winning the race. The next race was the controversial “illegal” Spanish GP which was removed from the FIA World Championship seems, but nonetheless took place. While leading, Reutemann was run into by Jacques Laffite in his Ligier and the Williams crashed out of the race through no fault of the driver or the team. Alan Jones won the race bathe had to use all his craft and guile for his water temperature gauge was “off the clock”. He nursed the car along, doing a few “slow” laps to let things cool off and then a couple of quick ones in case anyone realised he was in trouble, then some more “slow” ones, and sects. By this time the cars had been extensively modified in detail and the whole of the underside of the engine was enclosed, to improve the under-car airflow. but this was at the expense of higher oil temperature. Consequently the heat exchange system could no longer be used and a normal oil radiator, in the left hand side-pool, was used. The system had first been tried in Zolder and worked perfectly, but the ambient temperature in Spain was very high, plus the fact that Jones was using one of their Cosworth DFV engines that always ran slightly hotter than the others. After race investigation showed the gauge to have been faulty, but even so it was good that Jones was able to drive cannily. The Spanish race was on June 1st and Reutemann’s retirement was the last occasion in which a Williams car failed to finish a race. They ran right through to Watldns Glen on October 5th starting two cars and finishing two cars, and in the last two races they were first and second both times. An impressive record by any standards, and not due to luck. When asked about this reliability Patrick Head was reluctant to put it down to any particular reason, preferring to accredit it to a first-class team of mechanics and engineers. He admitted that engine reliability was down to Cosworth Engineering who service and prepare the majority of their engines, though John Judd of Engine Developments prepared the engine which won the French GP. Gearbox reliability is down to their own mechanics who build the gearboxes from scratch, using a Hewland casing. The total lack of suspension or chassis failures you can put down to good design from the team of Neil Gaffey and Frank Dieurnc, who arc led by Patrick Head, as also is the strength and security of the riveted aluminium monocoque, the nose fins, the rear aerofoil, the side-pods, the sliding skirts and all the other hundreds of pans that go to make up a Formula One car. Nothing happens of its own accord, it all has to be designed, made and fitted. Everything is given a “life” in miles or hours and is then replaced, nothing is left to chance, nothing is skimped, nothing is given the benefit of the doubt. The night before a race everything is checked and double-checked, any highly stressed pan is crack-tested, any concur table item is cast aside and replaced by a new one. Patrick Head pointed out that collectively the team have a lot of racing experience, even if they have not been in racing for very long. They have been running a proven design that they all know well, they have not had their work schedules drastically upset by major catastrophes, “and” he added with a grin, “we’ve got dear old Fmk at the top doing the worrying.” Frank Williams is a natural worrier, his mind is always on what might happen, he is always meeting about ways of avoiding trouble. For ten years he has been playing with Formula One cars and has absorbed a lot of knowledge in that time. He’s seen most things happen and whereas in the past he could not afford to do anything about e, now that he has the immensely
strong financial support of Sandia Airlines and Leyland Vehicles he can atfitrd to do something about the things that worry him.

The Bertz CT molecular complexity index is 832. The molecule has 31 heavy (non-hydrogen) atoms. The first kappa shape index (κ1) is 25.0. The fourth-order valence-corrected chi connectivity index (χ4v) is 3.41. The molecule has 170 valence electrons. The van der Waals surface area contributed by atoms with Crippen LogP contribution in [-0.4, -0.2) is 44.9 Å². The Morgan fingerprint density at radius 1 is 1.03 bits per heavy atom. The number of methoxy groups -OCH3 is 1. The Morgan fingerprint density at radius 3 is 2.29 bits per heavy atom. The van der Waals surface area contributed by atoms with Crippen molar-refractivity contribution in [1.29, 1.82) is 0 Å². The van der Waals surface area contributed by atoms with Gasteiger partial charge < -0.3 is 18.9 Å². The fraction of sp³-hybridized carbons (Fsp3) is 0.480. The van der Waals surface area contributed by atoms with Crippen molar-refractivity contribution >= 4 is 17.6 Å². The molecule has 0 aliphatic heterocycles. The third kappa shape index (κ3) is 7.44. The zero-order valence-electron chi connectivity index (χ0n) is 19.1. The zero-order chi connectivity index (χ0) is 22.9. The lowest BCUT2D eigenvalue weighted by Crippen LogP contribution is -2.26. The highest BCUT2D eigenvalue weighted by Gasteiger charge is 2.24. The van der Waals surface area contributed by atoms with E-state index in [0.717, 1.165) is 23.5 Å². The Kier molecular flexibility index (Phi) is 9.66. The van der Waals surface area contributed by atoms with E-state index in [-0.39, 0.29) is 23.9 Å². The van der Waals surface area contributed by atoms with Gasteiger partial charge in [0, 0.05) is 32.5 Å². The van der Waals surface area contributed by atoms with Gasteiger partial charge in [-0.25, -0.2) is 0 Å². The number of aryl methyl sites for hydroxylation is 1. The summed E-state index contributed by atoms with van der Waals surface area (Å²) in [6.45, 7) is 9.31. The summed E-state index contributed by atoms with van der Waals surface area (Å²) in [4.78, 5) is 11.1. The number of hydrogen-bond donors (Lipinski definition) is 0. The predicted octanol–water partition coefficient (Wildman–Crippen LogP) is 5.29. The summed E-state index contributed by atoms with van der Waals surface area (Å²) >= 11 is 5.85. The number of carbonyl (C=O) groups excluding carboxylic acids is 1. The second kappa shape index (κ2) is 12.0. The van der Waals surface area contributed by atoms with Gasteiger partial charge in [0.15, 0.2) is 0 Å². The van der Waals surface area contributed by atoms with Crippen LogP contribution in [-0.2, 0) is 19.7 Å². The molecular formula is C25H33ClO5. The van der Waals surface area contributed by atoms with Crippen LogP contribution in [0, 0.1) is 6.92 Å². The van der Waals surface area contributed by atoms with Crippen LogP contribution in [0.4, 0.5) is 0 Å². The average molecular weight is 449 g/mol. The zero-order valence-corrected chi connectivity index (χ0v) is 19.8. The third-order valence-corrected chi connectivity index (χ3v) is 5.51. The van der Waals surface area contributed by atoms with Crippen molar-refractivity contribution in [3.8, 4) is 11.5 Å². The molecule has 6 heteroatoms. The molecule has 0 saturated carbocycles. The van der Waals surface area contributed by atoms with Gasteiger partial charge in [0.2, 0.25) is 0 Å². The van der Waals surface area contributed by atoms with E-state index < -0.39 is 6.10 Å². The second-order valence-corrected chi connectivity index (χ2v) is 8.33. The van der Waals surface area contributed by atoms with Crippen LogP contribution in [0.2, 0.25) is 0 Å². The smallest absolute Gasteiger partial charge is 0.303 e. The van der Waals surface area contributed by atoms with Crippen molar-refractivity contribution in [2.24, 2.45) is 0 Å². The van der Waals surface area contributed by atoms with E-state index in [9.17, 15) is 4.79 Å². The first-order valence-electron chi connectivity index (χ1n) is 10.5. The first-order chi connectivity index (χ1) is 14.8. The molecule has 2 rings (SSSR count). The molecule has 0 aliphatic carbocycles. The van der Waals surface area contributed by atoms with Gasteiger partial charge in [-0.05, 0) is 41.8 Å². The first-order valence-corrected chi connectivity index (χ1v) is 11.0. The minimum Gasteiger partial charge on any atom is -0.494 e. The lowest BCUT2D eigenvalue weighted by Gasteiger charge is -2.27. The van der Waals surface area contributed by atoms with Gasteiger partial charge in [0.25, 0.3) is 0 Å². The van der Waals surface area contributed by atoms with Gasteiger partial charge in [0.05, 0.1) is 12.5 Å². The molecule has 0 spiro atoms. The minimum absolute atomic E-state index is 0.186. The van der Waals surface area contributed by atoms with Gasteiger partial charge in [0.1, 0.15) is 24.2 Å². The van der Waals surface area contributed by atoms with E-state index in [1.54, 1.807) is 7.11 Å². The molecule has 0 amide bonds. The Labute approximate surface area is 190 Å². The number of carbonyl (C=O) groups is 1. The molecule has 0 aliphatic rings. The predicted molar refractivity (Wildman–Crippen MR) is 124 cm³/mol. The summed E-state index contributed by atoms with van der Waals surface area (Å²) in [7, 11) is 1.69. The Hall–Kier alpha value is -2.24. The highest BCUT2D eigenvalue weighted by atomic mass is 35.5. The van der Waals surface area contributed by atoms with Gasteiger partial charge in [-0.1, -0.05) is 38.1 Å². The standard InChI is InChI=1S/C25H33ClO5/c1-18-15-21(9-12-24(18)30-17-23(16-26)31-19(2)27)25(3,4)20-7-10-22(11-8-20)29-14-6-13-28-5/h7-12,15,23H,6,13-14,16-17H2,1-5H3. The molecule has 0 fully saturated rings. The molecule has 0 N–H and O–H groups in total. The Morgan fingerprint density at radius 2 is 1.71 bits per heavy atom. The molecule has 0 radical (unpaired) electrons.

Achieving the results of the past season has not been cheap, but there is no doubt that his two major sitonsors, along with Goodyear, Champion, Mobil and all the other firms who support the team, must feel it is money well spent. Frank Williams is not spending his money on high living, extravagant habits, exotic cars or plush office suites, it is all going on thc racing team and the future of the team. The factory is equipped with a good range of machine tools and they manufacture more and more parts themselves, while a Vt-scale 100 m.p.h. wind-tunnel, with moving-road working section is nearing complet ion.
There is no question of the team resting on its laurels, they are all set to carry on where they left off. Both drivers have signed on again and all the staff and racing personnel are unchanged his 1981. a sure sign of a happy and successful team.
Analysis of the Williams team cars during 1980:
I., 07 4: Spare car to Argentina ,cd in race by Jones — 1st
Then as “test-car” hi research and development. Severely damaged in crash at Donington Park.
Repaired and resurrected as an “exhibition” car. FWO7B/S: Built around a spare 1979 monocoque. Raced by Reutemann. in: Argentina — Retired Brazil— Retired South Africa — 5th Long Beach—Retired Belgium — 3rd Monaco — 1st Spain — Retired France — 6th Britain — 3rd Germany—led Then as “test-car” for research and
development. Spare car in Canada and Watkins
FW87B/6: New car for 1980. Used in practice in Argentina by
Raced in Brazil by Jones — 3rd. Raced in Long Beach by Jones —
Retired. Car broken up in July and monocoque
sold to RAM Racing as a spare.
FW071317: New for South Africa. Raced by Jones in: South Africa — Retired Belgium — 2nd Monaco — Retired Spain — 1st France — 1st Britain — 1st Holland — 11th Used as “test-car” between British GP
and Dutch GP. Spare car Inc Italian GP, Canadian GP
and at Watkins Glen.
Raced by Jones in Australia.
FW0711/8: New for British GP at Brands Hatch.
Not raced. Spare car in Germany. Raced by Reutemann in: Austria — 3rd Holland — 4th Italy — Sad Canada — 2nd Watkins Glen — 2nd
Five starts, five finishes.
FWO7B/9: New for German GP. Raced by Jones in: Germany — 3rd Austria — 2nd Italy — 2nd Canada — 1st Watkins Glen — 1st
Five starts, five finishes.
Crashed in practice in Holland.
Rebuilt at factory on sax!.
monocoque. Only superficial structural damage. FWO7B/10: Completed November 1980 — Not raced Analysis of team results:
Races started-30 Pole position — 3 (J.”) Races finished —23 ‘Fastest laps — 6(Ion.’ Retirements — 7 Reutemann I) First places —7 (Jones 6, Reutemann Second places — 6 1Jones 3, Reutemann 31 Third places — 6 clones 2. Reutemann 41 Fourth places — I (Reutemann / Fifth places — 1 (Reutemann) Sixth places — 1 (Reutemann, Eleventh places — I (Ones,